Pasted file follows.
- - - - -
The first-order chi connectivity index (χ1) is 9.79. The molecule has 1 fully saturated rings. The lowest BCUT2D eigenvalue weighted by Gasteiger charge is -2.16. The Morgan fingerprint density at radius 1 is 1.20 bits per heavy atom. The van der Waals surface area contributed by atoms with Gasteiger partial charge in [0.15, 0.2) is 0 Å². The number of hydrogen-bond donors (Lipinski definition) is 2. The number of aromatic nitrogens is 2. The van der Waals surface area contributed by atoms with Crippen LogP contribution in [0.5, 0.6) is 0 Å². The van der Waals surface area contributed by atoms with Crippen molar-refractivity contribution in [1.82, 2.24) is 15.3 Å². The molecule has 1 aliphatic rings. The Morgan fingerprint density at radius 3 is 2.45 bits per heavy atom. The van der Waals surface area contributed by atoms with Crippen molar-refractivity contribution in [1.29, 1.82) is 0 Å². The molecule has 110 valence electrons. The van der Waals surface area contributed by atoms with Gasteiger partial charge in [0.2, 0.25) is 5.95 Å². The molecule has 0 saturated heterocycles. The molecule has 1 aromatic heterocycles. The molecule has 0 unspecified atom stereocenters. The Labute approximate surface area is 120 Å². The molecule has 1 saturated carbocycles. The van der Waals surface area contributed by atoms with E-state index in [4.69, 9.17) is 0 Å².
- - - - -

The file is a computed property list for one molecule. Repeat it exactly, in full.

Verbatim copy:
The first-order chi connectivity index (χ1) is 9.79. The molecule has 1 fully saturated rings. The lowest BCUT2D eigenvalue weighted by Gasteiger charge is -2.16. The Morgan fingerprint density at radius 1 is 1.20 bits per heavy atom. The van der Waals surface area contributed by atoms with Gasteiger partial charge in [0.15, 0.2) is 0 Å². The number of hydrogen-bond donors (Lipinski definition) is 2. The number of aromatic nitrogens is 2. The van der Waals surface area contributed by atoms with Crippen LogP contribution in [0.5, 0.6) is 0 Å². The van der Waals surface area contributed by atoms with Crippen molar-refractivity contribution in [1.82, 2.24) is 15.3 Å². The molecule has 1 aliphatic rings. The Morgan fingerprint density at radius 3 is 2.45 bits per heavy atom. The van der Waals surface area contributed by atoms with Crippen molar-refractivity contribution in [1.29, 1.82) is 0 Å². The molecule has 110 valence electrons. The van der Waals surface area contributed by atoms with Gasteiger partial charge in [0.2, 0.25) is 5.95 Å². The molecule has 0 saturated heterocycles. The molecule has 1 aromatic heterocycles. The molecule has 0 unspecified atom stereocenters. The Labute approximate surface area is 120 Å². The molecule has 1 saturated carbocycles. The van der Waals surface area contributed by atoms with E-state index in [4.69, 9.17) is 0 Å².